Judgment Day is here: negative housing equity

SST reports on several stories of negative equity situations happening in Auckland.

That’s when the value of a house is less than the money owed to the bank.

“One home had mortgages to ASB for $723,000 and Finance Assist for $150,000. It sold for $535,000.

“The mortgage was to Property Finance Securities (in receivership) for $1.363m. After much encouragement from the auctioneer it sold to a dapper gentleman in a pinstriped suit for $780,000.

When negative equity occurs  the financially logical, if not exactly ethical, thing for owners to do is to walk away from the mortgage (and perhaps declare bankruptcy). The banks force the house into a foreclosure auction and walk away with less money than they are owed.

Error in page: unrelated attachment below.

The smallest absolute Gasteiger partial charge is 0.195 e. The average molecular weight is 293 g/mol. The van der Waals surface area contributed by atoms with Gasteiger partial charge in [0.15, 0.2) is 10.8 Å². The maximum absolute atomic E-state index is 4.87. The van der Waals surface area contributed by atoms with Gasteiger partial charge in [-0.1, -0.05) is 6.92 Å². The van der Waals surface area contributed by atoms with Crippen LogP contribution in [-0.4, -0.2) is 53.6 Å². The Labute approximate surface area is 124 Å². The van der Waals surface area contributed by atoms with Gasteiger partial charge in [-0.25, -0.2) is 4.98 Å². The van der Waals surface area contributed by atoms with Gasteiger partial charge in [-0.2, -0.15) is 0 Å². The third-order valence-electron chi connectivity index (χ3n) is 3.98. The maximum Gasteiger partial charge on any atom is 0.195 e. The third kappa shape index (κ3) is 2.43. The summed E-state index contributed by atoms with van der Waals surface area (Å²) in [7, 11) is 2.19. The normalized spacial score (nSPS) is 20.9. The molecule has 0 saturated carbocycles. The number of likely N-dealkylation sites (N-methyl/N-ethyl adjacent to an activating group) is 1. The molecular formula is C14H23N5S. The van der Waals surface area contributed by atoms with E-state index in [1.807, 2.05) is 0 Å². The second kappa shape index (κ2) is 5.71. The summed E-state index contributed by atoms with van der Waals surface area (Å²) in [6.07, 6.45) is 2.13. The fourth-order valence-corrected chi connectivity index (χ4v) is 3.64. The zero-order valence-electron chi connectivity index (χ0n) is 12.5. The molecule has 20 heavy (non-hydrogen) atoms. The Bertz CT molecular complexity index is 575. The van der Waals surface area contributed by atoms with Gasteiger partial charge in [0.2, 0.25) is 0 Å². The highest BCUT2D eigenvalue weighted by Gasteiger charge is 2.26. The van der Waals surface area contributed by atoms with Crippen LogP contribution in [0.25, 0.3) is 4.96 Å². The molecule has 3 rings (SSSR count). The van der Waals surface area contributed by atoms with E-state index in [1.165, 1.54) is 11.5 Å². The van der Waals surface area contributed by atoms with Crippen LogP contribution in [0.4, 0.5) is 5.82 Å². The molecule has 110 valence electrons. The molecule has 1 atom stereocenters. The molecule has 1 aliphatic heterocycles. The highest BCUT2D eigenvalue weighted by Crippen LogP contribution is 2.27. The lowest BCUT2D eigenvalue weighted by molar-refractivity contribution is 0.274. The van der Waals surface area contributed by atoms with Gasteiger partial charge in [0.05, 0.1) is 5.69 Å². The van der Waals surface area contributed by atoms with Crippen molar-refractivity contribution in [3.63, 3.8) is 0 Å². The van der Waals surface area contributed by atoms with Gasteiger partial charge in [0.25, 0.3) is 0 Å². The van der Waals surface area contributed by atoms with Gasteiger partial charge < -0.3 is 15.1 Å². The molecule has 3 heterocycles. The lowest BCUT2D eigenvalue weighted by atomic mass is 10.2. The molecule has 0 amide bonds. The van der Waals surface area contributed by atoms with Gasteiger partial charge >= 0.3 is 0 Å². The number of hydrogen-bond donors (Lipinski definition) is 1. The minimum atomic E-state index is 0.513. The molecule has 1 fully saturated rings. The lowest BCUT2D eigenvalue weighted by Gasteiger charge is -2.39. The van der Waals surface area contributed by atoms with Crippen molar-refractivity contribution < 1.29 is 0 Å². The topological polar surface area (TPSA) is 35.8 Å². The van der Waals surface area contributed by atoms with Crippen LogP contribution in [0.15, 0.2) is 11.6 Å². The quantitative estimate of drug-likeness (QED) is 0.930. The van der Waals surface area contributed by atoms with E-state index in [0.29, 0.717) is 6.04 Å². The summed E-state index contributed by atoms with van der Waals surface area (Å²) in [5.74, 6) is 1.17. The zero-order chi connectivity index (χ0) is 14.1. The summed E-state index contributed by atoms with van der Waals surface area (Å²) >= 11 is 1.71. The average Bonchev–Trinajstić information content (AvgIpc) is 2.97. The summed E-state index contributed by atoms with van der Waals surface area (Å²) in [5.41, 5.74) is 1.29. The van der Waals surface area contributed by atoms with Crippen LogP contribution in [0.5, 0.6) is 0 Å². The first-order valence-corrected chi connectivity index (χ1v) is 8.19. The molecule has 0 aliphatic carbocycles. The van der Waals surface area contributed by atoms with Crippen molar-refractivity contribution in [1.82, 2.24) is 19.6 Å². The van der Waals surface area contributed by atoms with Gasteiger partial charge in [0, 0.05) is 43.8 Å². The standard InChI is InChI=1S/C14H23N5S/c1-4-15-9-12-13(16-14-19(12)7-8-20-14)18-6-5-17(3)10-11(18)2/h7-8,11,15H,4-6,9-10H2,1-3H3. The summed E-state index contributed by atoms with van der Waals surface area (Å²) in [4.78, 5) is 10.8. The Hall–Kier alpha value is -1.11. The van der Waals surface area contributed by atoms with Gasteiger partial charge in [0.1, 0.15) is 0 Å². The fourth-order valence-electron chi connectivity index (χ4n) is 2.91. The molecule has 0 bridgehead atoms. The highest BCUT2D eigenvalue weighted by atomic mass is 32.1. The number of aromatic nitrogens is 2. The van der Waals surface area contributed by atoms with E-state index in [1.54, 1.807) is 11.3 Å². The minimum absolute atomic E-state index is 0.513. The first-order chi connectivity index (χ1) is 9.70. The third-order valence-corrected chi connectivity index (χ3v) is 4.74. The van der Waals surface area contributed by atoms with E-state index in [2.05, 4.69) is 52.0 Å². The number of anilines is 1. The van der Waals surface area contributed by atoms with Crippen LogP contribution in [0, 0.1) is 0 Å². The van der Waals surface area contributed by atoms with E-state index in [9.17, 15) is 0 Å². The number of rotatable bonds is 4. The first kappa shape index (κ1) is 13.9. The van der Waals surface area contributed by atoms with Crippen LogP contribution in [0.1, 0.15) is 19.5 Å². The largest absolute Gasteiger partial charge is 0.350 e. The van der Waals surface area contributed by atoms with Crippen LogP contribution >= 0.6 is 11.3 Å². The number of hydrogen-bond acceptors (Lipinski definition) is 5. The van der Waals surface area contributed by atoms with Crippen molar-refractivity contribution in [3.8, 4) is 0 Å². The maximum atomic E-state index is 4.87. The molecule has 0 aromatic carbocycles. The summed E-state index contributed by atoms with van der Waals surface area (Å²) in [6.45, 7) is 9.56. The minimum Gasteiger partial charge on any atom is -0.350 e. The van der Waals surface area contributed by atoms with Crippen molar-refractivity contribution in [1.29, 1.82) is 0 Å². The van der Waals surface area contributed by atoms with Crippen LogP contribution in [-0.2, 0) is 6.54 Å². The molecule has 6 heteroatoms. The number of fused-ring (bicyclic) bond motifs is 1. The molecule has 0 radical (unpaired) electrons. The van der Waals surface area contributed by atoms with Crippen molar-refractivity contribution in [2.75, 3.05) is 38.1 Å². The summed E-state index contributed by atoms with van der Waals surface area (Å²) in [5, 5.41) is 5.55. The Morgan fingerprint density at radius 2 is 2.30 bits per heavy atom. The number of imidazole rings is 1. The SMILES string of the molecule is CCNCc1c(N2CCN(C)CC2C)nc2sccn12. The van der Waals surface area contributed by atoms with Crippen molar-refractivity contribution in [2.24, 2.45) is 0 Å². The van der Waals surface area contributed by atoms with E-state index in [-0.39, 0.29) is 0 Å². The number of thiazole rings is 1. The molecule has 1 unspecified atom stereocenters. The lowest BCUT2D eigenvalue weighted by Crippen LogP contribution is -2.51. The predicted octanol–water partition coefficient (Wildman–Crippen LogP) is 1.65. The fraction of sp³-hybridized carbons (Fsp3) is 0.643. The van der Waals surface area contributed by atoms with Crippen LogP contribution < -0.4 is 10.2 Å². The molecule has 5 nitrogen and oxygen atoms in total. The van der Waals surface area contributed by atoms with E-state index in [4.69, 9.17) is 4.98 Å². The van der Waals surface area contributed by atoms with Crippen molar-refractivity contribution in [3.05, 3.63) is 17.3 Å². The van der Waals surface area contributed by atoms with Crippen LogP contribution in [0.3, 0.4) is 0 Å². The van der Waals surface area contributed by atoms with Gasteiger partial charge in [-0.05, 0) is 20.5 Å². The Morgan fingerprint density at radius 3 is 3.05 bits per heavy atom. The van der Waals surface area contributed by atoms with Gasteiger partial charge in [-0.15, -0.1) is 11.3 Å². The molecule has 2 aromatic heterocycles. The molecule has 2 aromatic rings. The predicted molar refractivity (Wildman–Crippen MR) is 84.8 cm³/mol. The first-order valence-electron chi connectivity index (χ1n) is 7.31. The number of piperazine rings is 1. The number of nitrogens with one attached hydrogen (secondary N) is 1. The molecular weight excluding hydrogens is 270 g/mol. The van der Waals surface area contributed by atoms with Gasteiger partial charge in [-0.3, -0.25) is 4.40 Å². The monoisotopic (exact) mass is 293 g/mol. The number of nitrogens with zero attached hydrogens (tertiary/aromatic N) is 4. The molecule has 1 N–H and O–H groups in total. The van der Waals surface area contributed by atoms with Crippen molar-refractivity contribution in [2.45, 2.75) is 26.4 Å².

It’s called judgment day.

The day when all the “it’s too good to be true” stories finally become exposed for the confidence trick that they are

The day when the leveraged speculators that got in late into the real estate boom move from being paper millionaires to paupers playing with worthless paper

The  day when the media turns against the industry, the editorial and advertising pages dedicated to real estate shrink and the commentary begins to have a sharp edge
The day when we all recall how it was in 1987, and how housing prices took years and years to recover

The day when the bubble is exposed as it bursts

The day when dapper gentlemen in pin striped suits start to become interested in picking up a bargain or two.

The day when I start to become mildly, oh so mildly,  interested in real estate.

Published by Lance Wiggs